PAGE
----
Confidentiality in Allegations of Scientific Misconduct - AMA Manual of Style

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Confidentiality in Allegations of Scientific Misconduct 

Ethical and Legal Considerations

Annette Flanagin

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PRINTED FROM AMA MANUAL OF STYLE ONLINE ( © American Medical Association, 2009. All Rights Reserved. Under the terms of the license agreement, an individual user may print out a PDF of a single chapter of a title in AMA Manual of Style Online for personal use (for details see Privacy Policy). date: 30 November 2015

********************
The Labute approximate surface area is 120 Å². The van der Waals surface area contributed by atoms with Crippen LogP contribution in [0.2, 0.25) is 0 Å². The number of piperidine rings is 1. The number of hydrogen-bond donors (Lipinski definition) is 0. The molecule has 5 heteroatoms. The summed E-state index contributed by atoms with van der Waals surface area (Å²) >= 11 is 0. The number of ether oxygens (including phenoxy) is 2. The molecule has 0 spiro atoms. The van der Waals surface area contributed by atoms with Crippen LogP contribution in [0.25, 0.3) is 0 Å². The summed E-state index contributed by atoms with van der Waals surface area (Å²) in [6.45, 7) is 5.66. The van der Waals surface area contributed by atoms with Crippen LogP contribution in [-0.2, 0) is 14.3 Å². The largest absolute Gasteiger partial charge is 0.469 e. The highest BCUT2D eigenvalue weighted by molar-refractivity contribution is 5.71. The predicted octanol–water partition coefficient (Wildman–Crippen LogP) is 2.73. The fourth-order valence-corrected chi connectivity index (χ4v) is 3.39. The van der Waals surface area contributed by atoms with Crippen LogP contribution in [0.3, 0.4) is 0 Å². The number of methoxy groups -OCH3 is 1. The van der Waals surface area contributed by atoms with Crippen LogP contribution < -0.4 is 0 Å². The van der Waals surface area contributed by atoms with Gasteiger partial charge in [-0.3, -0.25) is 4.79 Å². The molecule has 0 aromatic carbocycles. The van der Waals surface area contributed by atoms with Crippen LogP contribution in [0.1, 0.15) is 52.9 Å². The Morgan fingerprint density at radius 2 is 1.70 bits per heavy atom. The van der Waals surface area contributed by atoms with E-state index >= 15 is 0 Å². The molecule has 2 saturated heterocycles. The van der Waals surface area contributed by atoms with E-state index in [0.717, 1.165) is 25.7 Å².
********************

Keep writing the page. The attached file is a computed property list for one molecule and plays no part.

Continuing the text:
Allegations of scientific misconduct (fabrication, falsification, and plagiarism) must be considered carefully vis-à-vis rules of confidentiality. In cases of credible allegations of such misconduct, an editor may need to disclose specific confidential information in a very controlled and limited manner. For example, after a credible allegation of scientific misconduct, an editor may need to contact an author’s or a reviewer’s relevant institutional, funding, or governmental authority (eg, an academic president, dean, or ethics/integrity officer) to request a formal investigation. In this situation, the editor will need to identify the person about whom the allegation was made. This is best done

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